It will probably only much later that we will understand what a pivotal role the peaceful protests in Tahrir square played for the transformation of an entire region which is still developing.
Today, on Friday Febr. 18 as I am writing these lines the thrill has worn off a bit, but the remembrance is still fresh in everyone's memory.
We have witnessed one of the greatest things that could ever happen in Egypt, which even just a half a year ago no one would have dreamed.
That a people were willing to stand together and fight until death to shake off the joke of supression and fight for full freedom in the broadest sense. That they would not let themselves be separated. Women and men, young and old, Muslim and Christian, poor and middle class stood together side by side willing to stand it through peacefully.
Many facets remind me, a German born in 1953, of the fall of the Berlin Wall under similar circumstances in Nov. 1989. Here and there it was ultimately that people would simply stand it no longer; the power of peaceful protest and last not least the power of prayer of those who believe which brought the downfall of the regime.
And so it continues, spreading throughout the region. A fire which cannot be quenched or stamped out, but which sets the hopes of peoples alight which simply have endured it much too long. The dawn, or rather the dusk of dictatorship is close at hand. The harsh reactions of the regimes in Libya, Bahrain and Iran show how terribly they fear what they see coming, but probably cannot avert, but can only postpone by massive bloodshed.
This reminds us what Egypt was spared and what could have come, as well as what we should be forever thankful for.
More than 350 people have been killed, mourned as martyrs. Naturally every single death is one too many, but we are happy that it wasn't many more.
There are many reasons it could have gone terribly wrong, such as if
We are thankful and we are proud that it's over now. That on Friday 11th February President Mubarak finally resigned and that the transition of power to the military was smooth and quick without the chance for further chaos.
Of course the events have taken a heavy toll on the Egyptian economy, the effects of which will probably not be evident until later on this year. Tourists have fled the country in their thousands and left hotels empty and people without much needed jobs.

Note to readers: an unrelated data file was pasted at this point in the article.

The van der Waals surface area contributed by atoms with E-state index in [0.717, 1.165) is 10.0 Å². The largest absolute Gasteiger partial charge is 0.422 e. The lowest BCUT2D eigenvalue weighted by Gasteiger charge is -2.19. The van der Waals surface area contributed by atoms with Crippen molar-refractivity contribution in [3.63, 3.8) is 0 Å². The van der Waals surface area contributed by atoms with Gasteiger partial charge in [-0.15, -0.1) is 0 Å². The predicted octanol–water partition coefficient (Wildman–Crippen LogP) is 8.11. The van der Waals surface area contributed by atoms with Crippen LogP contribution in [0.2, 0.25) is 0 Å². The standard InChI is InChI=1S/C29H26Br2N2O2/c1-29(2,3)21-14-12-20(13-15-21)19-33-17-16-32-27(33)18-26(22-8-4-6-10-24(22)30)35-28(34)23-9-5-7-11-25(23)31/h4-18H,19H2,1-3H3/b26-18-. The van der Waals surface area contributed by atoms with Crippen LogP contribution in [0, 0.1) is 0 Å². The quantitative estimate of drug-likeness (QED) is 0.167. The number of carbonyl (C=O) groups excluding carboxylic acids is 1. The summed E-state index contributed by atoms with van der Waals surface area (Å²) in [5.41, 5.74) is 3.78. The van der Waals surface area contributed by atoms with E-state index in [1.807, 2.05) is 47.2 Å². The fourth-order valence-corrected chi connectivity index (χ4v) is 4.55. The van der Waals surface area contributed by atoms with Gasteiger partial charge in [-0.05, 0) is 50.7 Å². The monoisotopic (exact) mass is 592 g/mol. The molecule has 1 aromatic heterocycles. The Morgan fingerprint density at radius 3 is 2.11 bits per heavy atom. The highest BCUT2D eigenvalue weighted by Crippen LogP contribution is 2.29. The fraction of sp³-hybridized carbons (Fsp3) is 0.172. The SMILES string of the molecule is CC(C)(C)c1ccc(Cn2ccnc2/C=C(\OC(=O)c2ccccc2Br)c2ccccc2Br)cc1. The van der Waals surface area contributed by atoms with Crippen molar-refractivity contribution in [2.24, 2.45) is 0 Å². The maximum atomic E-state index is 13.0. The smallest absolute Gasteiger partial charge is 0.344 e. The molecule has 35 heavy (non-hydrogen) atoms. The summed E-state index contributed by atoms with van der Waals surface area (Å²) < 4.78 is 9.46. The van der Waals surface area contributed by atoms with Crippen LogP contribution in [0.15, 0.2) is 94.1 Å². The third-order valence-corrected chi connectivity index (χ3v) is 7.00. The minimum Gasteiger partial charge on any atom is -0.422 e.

But not only tourists have gone. Up to February 11th there was a massive exodus of foreigners of many nations, who left the country for fear of chaos. Many of them were specialists working in pivotal roles which cannot easily be replaced.
AWR's office also paid a high toll as it was suddenly and without warning left without management and access to funds. We had to turn to foreigners living abroad to keep up the reporting at a basic level. This is reflected by all articles of this week which I have taken the liberty to term the "week of wrath" because this was what really broke out and finally swept Mubarak and his regime away: The wrath of people which simply have had enough of secret police and lack of freedom.
Article 2. "AWR staff are safe and hope to return to work a.s.a.p." shows how we grappled with the sudden change of situation.
3. "My first experience in the middle of Tahrir Square" by our friend Amin Makram Ebeid is about the meetings in Tahrir square. From the very beginning Muslims and Christians alike felt the dire need to turn to God to hold his shielding hand over the situation.
4. "Demonstrations of rage" is mainly about the youth protest movements, foremost among which is the "We are all Khalid Said" movement.
5. "A Christian face to the protests"
In this article Jayson Casper gives an in depth analysis of the backgrounds and context of the situation from his view. "‘Eid Wahida!’ – ‘One Hand!’ was the most popular chant uttered" he retells his own rememberances.
6. "The Egyptian revolt resulted in strong signals of Muslim-Christian unity". In this article Cornelis Hulsman confirms the experience that the events have brought Muslims and Christians into much closer contact than ever before. He cites that "Patriarch Cardinal Antonius Naguib, the head of the Coptic Catholic Church in Egypt, told our delegation on February 2 that this was the greatest unity of Muslims and Christians since Egyptian leader Saad Zaghloul united Muslims and Christians in resisting the British occupation of the country in 1919."
7. "Lawlessness in Egypt makes it possible for blood feuds to revive, killing nine members of Christian family (by Cornelis Hulsman)". Of course the absence of police immediately triggers the opening of old blood feuds as in the case of the massacre of a Christian family in the province of Minya on January 30. Sad, as it is it is also an example of misreporting because the event was used to support the cause of certain organizations who just reported about the killing, but not about why they had happened and thus make it look like "persecution" which it certainly was not. Read the details under article number 7.
Articles 14 through 17 are on the "Experiences of a Dutch/Egyptian delegation in Egypt prior to the resignation of President Mubarak"
Much more than a travel report it shows the increasing tension, but also the difference between the perception of the situation in the city and out in the country.
Finally Article 19. "On their positions on the demonstrations. Church and Mosque: a close up view" by Hānī Labīb gives a detailed overview of the public statements of various men of religion on the situation.